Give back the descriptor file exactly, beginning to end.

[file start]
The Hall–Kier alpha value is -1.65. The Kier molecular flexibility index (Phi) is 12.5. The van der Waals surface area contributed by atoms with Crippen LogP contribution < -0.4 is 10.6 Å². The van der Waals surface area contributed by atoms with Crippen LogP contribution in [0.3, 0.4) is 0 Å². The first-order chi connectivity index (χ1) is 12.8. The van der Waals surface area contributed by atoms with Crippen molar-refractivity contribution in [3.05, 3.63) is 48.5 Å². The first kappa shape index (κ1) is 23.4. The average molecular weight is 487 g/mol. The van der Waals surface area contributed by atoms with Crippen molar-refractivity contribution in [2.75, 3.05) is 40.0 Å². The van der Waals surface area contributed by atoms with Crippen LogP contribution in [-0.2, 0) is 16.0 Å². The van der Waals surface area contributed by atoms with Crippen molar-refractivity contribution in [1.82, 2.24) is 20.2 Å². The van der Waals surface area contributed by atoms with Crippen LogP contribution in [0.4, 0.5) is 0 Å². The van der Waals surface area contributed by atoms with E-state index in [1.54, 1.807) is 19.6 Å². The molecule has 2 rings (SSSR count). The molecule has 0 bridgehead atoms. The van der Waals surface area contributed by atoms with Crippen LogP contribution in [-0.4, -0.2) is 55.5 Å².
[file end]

The Hall–Kier alpha value is -1.65. The Kier molecular flexibility index (Phi) is 12.5. The van der Waals surface area contributed by atoms with Crippen LogP contribution < -0.4 is 10.6 Å². The van der Waals surface area contributed by atoms with Crippen LogP contribution in [0.3, 0.4) is 0 Å². The first-order chi connectivity index (χ1) is 12.8. The van der Waals surface area contributed by atoms with Crippen molar-refractivity contribution in [3.05, 3.63) is 48.5 Å². The first kappa shape index (κ1) is 23.4. The average molecular weight is 487 g/mol. The van der Waals surface area contributed by atoms with Crippen molar-refractivity contribution in [2.75, 3.05) is 40.0 Å². The van der Waals surface area contributed by atoms with Crippen LogP contribution in [-0.2, 0) is 16.0 Å². The van der Waals surface area contributed by atoms with Crippen molar-refractivity contribution in [1.82, 2.24) is 20.2 Å². The van der Waals surface area contributed by atoms with Crippen LogP contribution in [0.4, 0.5) is 0 Å². The van der Waals surface area contributed by atoms with E-state index in [1.54, 1.807) is 19.6 Å². The molecule has 2 rings (SSSR count). The molecule has 0 bridgehead atoms. The van der Waals surface area contributed by atoms with Crippen LogP contribution in [-0.4, -0.2) is 55.5 Å².